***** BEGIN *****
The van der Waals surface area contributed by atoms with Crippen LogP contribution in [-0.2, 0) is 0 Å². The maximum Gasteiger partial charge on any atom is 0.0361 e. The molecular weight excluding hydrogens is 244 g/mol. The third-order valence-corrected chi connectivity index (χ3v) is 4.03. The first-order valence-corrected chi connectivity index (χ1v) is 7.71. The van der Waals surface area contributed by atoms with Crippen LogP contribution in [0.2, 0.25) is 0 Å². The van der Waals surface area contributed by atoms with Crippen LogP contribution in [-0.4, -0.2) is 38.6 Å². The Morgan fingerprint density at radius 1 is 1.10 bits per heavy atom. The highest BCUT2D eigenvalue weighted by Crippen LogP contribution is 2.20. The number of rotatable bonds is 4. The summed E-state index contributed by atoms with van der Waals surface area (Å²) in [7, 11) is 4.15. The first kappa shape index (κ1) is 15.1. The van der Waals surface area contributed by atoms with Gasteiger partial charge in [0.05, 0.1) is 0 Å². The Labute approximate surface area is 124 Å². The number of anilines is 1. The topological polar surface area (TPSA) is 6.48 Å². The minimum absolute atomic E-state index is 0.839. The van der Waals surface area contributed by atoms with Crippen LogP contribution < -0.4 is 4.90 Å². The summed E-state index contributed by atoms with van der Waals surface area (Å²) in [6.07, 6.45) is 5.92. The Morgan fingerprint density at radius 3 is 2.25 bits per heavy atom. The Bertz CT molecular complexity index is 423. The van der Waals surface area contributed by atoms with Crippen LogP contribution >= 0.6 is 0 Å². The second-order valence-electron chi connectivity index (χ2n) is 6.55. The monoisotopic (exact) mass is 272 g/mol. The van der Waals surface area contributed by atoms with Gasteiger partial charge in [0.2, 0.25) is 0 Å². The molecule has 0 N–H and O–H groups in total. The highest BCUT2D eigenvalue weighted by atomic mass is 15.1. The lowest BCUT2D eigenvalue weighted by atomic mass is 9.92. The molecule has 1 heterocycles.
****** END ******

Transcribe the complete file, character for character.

The van der Waals surface area contributed by atoms with Crippen LogP contribution in [-0.2, 0) is 0 Å². The maximum Gasteiger partial charge on any atom is 0.0361 e. The molecular weight excluding hydrogens is 244 g/mol. The third-order valence-corrected chi connectivity index (χ3v) is 4.03. The first-order valence-corrected chi connectivity index (χ1v) is 7.71. The van der Waals surface area contributed by atoms with Crippen LogP contribution in [0.2, 0.25) is 0 Å². The van der Waals surface area contributed by atoms with Crippen LogP contribution in [-0.4, -0.2) is 38.6 Å². The Morgan fingerprint density at radius 1 is 1.10 bits per heavy atom. The highest BCUT2D eigenvalue weighted by Crippen LogP contribution is 2.20. The number of rotatable bonds is 4. The summed E-state index contributed by atoms with van der Waals surface area (Å²) in [7, 11) is 4.15. The first kappa shape index (κ1) is 15.1. The van der Waals surface area contributed by atoms with Gasteiger partial charge in [0.05, 0.1) is 0 Å². The Labute approximate surface area is 124 Å². The number of anilines is 1. The topological polar surface area (TPSA) is 6.48 Å². The minimum absolute atomic E-state index is 0.839. The van der Waals surface area contributed by atoms with Crippen LogP contribution < -0.4 is 4.90 Å². The summed E-state index contributed by atoms with van der Waals surface area (Å²) in [6.07, 6.45) is 5.92. The Morgan fingerprint density at radius 3 is 2.25 bits per heavy atom. The Bertz CT molecular complexity index is 423. The van der Waals surface area contributed by atoms with Crippen LogP contribution >= 0.6 is 0 Å². The second-order valence-electron chi connectivity index (χ2n) is 6.55. The monoisotopic (exact) mass is 272 g/mol. The van der Waals surface area contributed by atoms with Gasteiger partial charge in [0.2, 0.25) is 0 Å². The molecule has 0 N–H and O–H groups in total. The highest BCUT2D eigenvalue weighted by atomic mass is 15.1. The lowest BCUT2D eigenvalue weighted by atomic mass is 9.92. The molecule has 1 heterocycles.